New Orleans was ready for the Deltas, who were going to paint the town red. But New Orleans is always ready. It’s a beautiful destination and combines good food, good people, great entertainment, great customer service with a smile, good food, wonderful attractions, good people, serious programming, and, I might add, good food; well you have a formula for a successful gathering. Just ask Essence Festival-goers who were there just a week prior.
I smile just thinking of the wonderful times I have had in New Orleans, the city in the state with so many great HBCUs, and folks who act like they are glad, well actually honored, to have you there. But if you will recall, during Hurricane Katrina, folks asked, “Why, when the threat was issued, didn’t many citizens leave New Orleans?”
Truth is yes, there were many who thought things would blow over as they did in the past, and others, simply didn’t have anywhere to go. New Orleans was their home!
Which brings me to my truth: Doing the right thing can be challenging.
Everyone can second guess, talk about what should have happened or what they would have done. You see, it’s difficult to make decisions that impact thousands, but that’s what leaders have to do. That’s what Delta Sigma Theta Sorority president Beverly E. Smith did when she announced that the convention would come to an end at noon on the third day of the five-day convention.
“The safety and wellbeing of our members and friends is our top priority,” she said. “We have been in regular communication throughout the week with Mayor LaToya Cantrell, the Ernest N. Morial Convention Center leadership and a host of other local organizations who contributed to the production of the 54th National Convention.
“While the decision to conclude our convention was a decision we did not anticipate making, I am confident that the best choice was made to not only protect our members but also all those who have helped to make our time in New Orleans a success. Notwithstanding an abbreviated agenda we were able to handle the business of Delta; and our members are returning to their communities energized and committed to implementing programs to uplift their communities.”
And if one lesson was learned for many, especially the vendors; you must invest in an insurance policy. Also, this is not the first time the sorority has faced challenges during convention time.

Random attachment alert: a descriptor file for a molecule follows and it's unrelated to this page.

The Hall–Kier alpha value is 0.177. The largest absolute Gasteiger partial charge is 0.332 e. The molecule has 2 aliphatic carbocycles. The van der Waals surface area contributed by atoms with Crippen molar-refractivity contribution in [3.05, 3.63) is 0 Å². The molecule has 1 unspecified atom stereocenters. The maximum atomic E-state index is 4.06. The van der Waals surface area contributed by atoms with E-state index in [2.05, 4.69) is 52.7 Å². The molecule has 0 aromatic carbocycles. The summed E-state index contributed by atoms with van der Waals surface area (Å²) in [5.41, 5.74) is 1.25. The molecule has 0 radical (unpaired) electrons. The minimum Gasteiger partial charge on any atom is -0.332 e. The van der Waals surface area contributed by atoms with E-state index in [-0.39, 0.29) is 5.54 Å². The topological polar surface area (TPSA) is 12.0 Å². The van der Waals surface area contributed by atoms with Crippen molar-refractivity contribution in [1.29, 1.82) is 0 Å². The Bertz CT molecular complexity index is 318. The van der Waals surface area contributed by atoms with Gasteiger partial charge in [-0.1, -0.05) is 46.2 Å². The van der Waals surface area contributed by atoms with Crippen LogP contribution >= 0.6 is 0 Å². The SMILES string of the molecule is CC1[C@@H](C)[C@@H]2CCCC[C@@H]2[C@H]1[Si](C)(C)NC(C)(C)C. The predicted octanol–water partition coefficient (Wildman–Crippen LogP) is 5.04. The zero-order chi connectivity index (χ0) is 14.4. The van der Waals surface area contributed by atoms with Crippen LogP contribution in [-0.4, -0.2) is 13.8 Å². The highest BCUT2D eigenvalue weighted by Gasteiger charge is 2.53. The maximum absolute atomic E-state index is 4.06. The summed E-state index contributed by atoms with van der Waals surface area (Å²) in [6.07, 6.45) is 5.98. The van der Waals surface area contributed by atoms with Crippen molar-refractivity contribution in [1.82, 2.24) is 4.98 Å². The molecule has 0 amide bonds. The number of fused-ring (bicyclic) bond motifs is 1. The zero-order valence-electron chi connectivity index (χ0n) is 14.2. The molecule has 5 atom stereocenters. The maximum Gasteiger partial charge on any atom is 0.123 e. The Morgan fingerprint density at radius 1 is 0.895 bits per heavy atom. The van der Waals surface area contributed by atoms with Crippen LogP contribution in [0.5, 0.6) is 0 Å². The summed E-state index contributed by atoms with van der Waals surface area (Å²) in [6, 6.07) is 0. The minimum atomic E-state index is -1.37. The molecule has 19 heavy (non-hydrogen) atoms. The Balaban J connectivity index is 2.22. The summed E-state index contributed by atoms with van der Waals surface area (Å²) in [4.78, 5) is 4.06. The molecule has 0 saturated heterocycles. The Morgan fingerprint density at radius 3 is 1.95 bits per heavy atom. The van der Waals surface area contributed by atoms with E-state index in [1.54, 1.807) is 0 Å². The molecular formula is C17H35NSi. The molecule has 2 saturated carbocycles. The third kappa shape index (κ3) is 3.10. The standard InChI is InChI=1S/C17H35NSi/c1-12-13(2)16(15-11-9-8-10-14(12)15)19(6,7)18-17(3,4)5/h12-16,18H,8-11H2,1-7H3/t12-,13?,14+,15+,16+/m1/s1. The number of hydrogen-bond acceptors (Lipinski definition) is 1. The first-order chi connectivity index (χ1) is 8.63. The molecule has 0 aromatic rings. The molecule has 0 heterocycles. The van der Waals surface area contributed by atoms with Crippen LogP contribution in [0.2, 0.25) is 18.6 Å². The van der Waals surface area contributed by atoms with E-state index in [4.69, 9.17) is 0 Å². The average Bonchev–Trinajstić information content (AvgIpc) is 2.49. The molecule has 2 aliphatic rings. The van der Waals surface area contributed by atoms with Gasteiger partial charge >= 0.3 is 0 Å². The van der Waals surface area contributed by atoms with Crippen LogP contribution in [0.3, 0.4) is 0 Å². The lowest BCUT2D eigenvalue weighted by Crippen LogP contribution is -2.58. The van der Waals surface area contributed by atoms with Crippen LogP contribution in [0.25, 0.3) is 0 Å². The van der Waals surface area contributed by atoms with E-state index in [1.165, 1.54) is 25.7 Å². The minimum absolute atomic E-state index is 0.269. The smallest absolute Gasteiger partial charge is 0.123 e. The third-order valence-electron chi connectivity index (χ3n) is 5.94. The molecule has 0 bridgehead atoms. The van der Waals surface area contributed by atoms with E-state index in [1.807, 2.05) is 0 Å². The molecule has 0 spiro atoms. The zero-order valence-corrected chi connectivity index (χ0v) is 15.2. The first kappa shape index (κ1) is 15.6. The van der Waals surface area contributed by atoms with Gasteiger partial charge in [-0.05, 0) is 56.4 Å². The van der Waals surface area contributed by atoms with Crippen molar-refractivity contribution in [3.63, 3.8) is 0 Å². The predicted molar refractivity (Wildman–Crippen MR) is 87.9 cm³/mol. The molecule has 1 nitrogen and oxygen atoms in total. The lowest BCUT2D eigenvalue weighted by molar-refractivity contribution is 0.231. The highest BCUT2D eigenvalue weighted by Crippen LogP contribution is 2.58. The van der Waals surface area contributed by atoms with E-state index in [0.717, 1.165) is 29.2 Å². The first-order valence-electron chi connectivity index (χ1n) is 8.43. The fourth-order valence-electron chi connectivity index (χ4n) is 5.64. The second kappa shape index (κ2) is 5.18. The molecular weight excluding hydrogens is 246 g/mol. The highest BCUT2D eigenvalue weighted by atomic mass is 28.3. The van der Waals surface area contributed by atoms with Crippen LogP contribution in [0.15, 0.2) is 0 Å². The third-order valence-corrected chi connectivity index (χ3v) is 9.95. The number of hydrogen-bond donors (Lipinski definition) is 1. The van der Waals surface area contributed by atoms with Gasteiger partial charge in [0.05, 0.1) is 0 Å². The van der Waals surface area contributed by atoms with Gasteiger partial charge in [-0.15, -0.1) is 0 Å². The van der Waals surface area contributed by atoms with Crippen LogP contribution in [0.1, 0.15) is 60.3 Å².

In 1985, Delta Airlines Flight #191, crashed in Dallas, TX, killing 137, including passengers, flight crew and a motorist on the ground. Members of Delta Sigma Theta were among the fatalities.
I still remember the tears, the praying, the spirit of family as people from all walks of life came together, donating blood, food, and a shoulder; helping out, everywhere.
Although Barry did not do the anticipated damage to New Orleans, precautions needed to be taken. Last week, what was also appropriately lauded was the decision to donate to local charities the food which had been purchased by the Sorority through the convention center’s in-house catering service, Center Plate. The food, according to President Smith, would have been used for two food functions, the Sisterhood Luncheon and closing Soiree Celebration.
Imagine the thousands who will benefit from that one decision. And these are the stories I like to hear and spread. But guess what? Sorority and fraternities are always doing positive deeds.
There are so many dedicated men and women who are committed to public service and making a difference in their communities. I’m committed to sharing those stories of the great members of the Divine 9 (Alpha Phi Alpha Fraternity, Alpha Kappa Alpha Sorority, Kappa Alpha Psi Fraternity, Omega Psi Phi Fraternity, Delta Sigma Theta Sorority, Phi Beta Sigma Fraternity, Zeta Phi Beta Sorority, Sigma Gamma Rho Sorority and Iota Phi Theta Fraternity).
We must work together, and I urge those charged with telling the stories of the great works of their organizations to step up. If they need help, I’m more than happy to assist.
Just like with the Black Press, our organizations have to tell our own stories. We have to shape the narrative, or others will do the developing and many times we won’t like the results. Thanks President Smith for doing the right thing. I’m proud of you as the leader of our great sorority!
This too, shall pass.
NNPA Newswire Staff Report
The City of Atlanta is seeking volunteers to mentor local boys ages 6-14.
As a part of Atlanta’s My Brother’s Keeper initiative, the city is partnered with Big Brothers Big Sisters of Metro Atlanta to help secure mentors for the Atlanta boys who are currently on a waiting list to be matched with mentors.
“As the mother of three boys, I know how important it is for youth in our communities to see and engage with positive male role models” Atlanta’s Mayor Keisha Lance Bottoms said in a news release.
“It is up to all of us to create the kind of city that we want to live in and I am confident that the men of Atlanta – be they barbers, teachers, city employees, public officials, corporate executives, athletes, entertainers and every occupation in between – will answer the call to help us create a city where our boys see and believe that they can become anything they dream of being,” Bottoms said.